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by David Kyvig,David Bodenhamer,David Currie,Donald Nieman,Mary Farmer,Richard Aynes,Suzanne Marilley,Richard F. Hamm

Free eBook Unintended Consequences of Constitutional Amendment download ISBN: 0820321915
Author: David Kyvig,David Bodenhamer,David Currie,Donald Nieman,Mary Farmer,Richard Aynes,Suzanne Marilley,Richard F. Hamm
Publisher: University of Georgia Press (August 1, 2000)
Language: English
Pages: 272
Category: Other
Subcategory: Humanities
Size MP3: 1151 mb
Size FLAC: 1729 mb
Rating: 4.7
Format: lrf lit azw mbr


DAVID E. KYVIG is a professor of history at Northern Illinois University.

FREE shipping on qualifying offers. Constitutional amendments, like all laws, may lead to unanticipated and even undesired outcomes. In this collection of original essays. Their free-ranging inquiry into the consequences of various constitutional amendments yields a bounty of useful insights. Journal of American History). DAVID E.

Authors: David E Kyvig David Kyvig Richard Aynes David Bodenhamer. Thereafter, authors focus on the Bill of Rights and subsequent amendments, addressing such subjects as criminal justice procedures, the presidential election. more David Currie Mary Farmer Richard F Hamm Suzanne M Marilley Donald G Nieman Donald Nieman. Thereafter, authors focus on the Bill of Rights and subsequent amendments, addressing such subjects as criminal justice procedures, the presidential election system, the Civil War's impact on race and gender relations, the experiment in national prohibition, women's suffrage, and, finally, limits on the presidency.

David E. Kyvig, ed. Unintended Consequences of Constitutional Amendment. Athens, Georgia: University of Georgia Press, 2000. As Hamm points out, the Eighteenth Amendment's most obvious unintended consequence was its repeal by the Twenty-first. David Bodenhamer, Richard Aynes, David Currie, Mary Farmer, Donald G. Nieman, Suzanne M. Marilley, Richard F. Hamm. He is the author of Repealing National Prohibition and Explicit and Authentic Acts: Amending the . Constitution, 1776-1995, which received the 1997 Bancroft and Henry Adams Prizes.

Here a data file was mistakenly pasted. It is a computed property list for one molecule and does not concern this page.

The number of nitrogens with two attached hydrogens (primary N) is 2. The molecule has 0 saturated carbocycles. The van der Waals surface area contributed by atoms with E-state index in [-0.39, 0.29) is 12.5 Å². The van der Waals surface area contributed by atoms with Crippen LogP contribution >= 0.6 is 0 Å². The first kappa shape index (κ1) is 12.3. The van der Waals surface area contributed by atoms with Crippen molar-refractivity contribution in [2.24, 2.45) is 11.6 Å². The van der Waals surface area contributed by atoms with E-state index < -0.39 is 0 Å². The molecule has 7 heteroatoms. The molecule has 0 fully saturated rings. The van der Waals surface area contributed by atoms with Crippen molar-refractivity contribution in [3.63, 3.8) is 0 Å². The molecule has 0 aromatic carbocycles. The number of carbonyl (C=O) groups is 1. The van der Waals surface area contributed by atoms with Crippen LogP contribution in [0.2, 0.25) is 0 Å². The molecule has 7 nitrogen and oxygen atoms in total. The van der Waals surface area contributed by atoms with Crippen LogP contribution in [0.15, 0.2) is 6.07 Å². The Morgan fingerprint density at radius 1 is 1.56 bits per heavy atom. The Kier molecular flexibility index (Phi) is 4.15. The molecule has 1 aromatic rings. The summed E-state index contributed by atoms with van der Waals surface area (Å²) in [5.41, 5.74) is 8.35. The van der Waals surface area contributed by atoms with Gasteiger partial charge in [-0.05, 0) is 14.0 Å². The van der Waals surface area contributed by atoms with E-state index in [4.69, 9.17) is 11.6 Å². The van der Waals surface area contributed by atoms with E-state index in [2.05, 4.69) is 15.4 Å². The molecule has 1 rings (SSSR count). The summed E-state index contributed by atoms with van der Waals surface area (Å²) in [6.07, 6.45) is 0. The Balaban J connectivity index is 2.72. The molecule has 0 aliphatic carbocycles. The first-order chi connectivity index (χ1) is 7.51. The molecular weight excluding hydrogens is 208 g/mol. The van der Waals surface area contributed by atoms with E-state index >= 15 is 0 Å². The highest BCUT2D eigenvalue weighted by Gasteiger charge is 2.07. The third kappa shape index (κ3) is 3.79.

On other Nieman Sites

On other Nieman Sites. A definitive work on the Vietnam era by David Maraniss, a biography of photographer Eadweard Muybridge by Rebecca Solnit and an examination of slavery by John Bowe were named the winners of this year's J. Anthony Lukas Prize Project Awards by the Columbia University Graduate School of Journalism and the Nieman Foundation at Harvard University.

Redirected from David Kyvig). Kyvig graduated from Kalamazoo College cum laude, and from Northwestern University with a P. He taught at Kalamazoo College, University of Tromsø, and University of Akron. He taught at Northern Illinois University. 2004–2005 Woodrow Wilson International Center for Scholars resident fellow.

Unintended Consequences of Constitutional Amendment. University of Georgia Press. ISBN 978-0-8203-2191-2.

David Edward Kyvig, American Historian, educator. Recipient Fellowship American Council Learned Socs. 1980-1981; Fulbright senior lectureship, Fulbright Commission, 1987-1988. Member National Council on Public History (vice chairman 1989-1990, president 1990-1991), Ohio Humanities Council, American History Association, Organisation American Historians. Daily Life in the United States, 1920-1940: How Americans Lived Through the Roar

Unintended Consequences is a military and political action novel of one possible path resulting from current American military and political policy

Unintended Consequences is a military and political action novel of one possible path resulting from current American military and political policy.

This article is an updated and expanded version of chapter four, Unintended Consequences of the Fourteenth Amendment, in THE UNINTENDED CONSEQUENCES OF CONSTITUTIONAL AMENDMENT 110, 110-40 (David E. Kyvig e. 2000)

This article is an updated and expanded version of chapter four, Unintended Consequences of the Fourteenth Amendment, in THE UNINTENDED CONSEQUENCES OF CONSTITUTIONAL AMENDMENT 110, 110-40 (David E. 2000). The original book examines the unintended consequences of other amendments including the twelfth, fifteenth, eighteenth, nineteenth and twenty-first amendments. I am grateful to the University of Georgia Press for authorizing the updating and reprinting of this work

Constitutional amendments, like all laws, may lead to unanticipated and even undesired outcomes. In this collection of original essays, a team of distinguished historians, political scientists, and legal scholars led by award-winning constitutional historian David E. Kyvig examines significant instances in which reform produced something other than the foreseen result. An opening essay examines the intentions of the Constitution’s framers in creating an amending mechanism and then explores unexpected uses of that instrument. Thereafter, authors focus on the Bill of Rights and subsequent amendments, addressing such subjects as criminal justice procedures, the presidential election system, the Civil War’s impact on race and gender relations, the experiment in national prohibition, women’s suffrage, and, finally, limits on the presidency.

Together these contributions illuminate aspects of constitutional stability and evolution, challenging current thinking about reform within the formal system of change provided by Article V of the Constitution. Forcefully demonstrating that constitutional law is not immune to unanticipated consequences, the eight scholars underscore the need for care, responsibility, and historical awareness in altering the nation’s fundamental law.